MEAA claims that COVID-19 arts stimulus package was miscalculated

The estimated subsidy figures were based on inaccurate data

New emails obtained under a Freedom of Information request by MEAA have revealed the government’s promised COVID-19 arts stimulus package was overstated.

In April, Federal Arts Minister Paul Fletcher wrote an op-ed to The Guardian pledging $4-10billion of support via the JobKeeper and JobSeeker wage subsidy programs to the “600,000 people who work in the [arts] sector”.

However, according to MEAA, numerous emails were sent to Fletcher’s office warning that the figures he produced were incorrect – including both the estimated numbers of workers in the sector and the promised subsidy package.


As reported by The Age, Fletcher’s office was repeatedly told the arts sector employed 57,477 workers, rather than 600,000. Additionally, the $4-10billion figure generated was based upon 800,000 workers in “the creative and cultural sector”, which includes the fashion, design and broadcasting industries.

An email sent by a bureaucrat admitted “there is no sufficiently detailed data/modelling to estimate the overall $ value of the JobKeeper payment”. The same bureaucrat also expressed their concern that the lack of accurate data “could give the Minister incorrect figures”.

MEAA Chief Executive Paul Murphy said Fletcher had been “misleading the arts and entertainment community from day one”.

“The real level of support to arts and entertainment workers is just a fraction of the $4 billion to $10 billion he has been claiming,” Murphy said in a statement.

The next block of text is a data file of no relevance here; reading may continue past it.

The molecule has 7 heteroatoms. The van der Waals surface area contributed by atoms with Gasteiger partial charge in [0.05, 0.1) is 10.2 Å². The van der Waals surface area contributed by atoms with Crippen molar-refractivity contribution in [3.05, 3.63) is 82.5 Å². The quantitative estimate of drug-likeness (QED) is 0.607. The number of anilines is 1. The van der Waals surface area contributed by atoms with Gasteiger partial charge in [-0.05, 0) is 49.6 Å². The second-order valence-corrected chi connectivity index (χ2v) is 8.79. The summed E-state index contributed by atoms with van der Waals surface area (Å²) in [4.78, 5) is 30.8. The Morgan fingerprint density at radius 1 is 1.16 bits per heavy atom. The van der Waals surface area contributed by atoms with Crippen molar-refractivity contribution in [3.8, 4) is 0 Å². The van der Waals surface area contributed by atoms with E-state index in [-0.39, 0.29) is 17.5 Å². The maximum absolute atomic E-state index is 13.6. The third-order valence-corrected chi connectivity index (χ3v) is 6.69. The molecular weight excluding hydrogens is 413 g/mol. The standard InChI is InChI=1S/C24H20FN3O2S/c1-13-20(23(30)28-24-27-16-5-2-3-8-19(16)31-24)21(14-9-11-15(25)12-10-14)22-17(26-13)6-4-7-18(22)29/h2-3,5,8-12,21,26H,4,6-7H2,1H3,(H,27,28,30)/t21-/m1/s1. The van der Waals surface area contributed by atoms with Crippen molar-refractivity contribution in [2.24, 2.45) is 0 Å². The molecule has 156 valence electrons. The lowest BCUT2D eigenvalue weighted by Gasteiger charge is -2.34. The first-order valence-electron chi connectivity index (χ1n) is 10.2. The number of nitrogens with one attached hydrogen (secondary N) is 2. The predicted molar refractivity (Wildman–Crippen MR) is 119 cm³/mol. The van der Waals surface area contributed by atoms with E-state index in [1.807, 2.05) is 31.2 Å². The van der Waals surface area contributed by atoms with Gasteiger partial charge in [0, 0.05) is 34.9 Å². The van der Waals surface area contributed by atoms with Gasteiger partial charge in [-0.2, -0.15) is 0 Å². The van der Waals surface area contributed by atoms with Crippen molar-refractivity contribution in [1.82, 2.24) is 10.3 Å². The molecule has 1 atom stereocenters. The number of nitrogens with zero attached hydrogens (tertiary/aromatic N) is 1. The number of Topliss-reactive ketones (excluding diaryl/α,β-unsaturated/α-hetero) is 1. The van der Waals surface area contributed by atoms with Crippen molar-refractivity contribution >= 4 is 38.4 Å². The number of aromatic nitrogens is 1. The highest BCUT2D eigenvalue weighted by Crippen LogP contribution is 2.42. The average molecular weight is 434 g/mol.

“Not only did Mr Fletcher’s office pressure senior public servants to provide unrealistic and misleading data, but there were methodological errors across the board that led to heroic assumptions about JobKeeper. The Minister’s public statements give ‘back of the envelope’ calculations a bad name. He repeatedly used inflated figures about the scope of the arts sector and he based his estimates on guesswork that he was cautioned against using without further due diligence.”

Most of the emails provided to the MEAA were heavily redacted. A spokesperson told The Age that it was “incredibly frustrating”, and was probably intended “to save the minister from further embarrassment”.


Fletcher is no longer using these figures, instead referring to the government’s “$100million per month” into the arts sector via JobKeeper and other programs.

MEAA originally launched Freedom of Information applications in late May, due to concerns regarding the figures pledged by Fletcher. The arts union opined the estimate was based on a two-year-old working paper that analysed employment in the arts sector between 2008-2009 and 2016-2017.

The requests followed the $60billion miscalculation of JobKeeper expenditure revealed in the same month.


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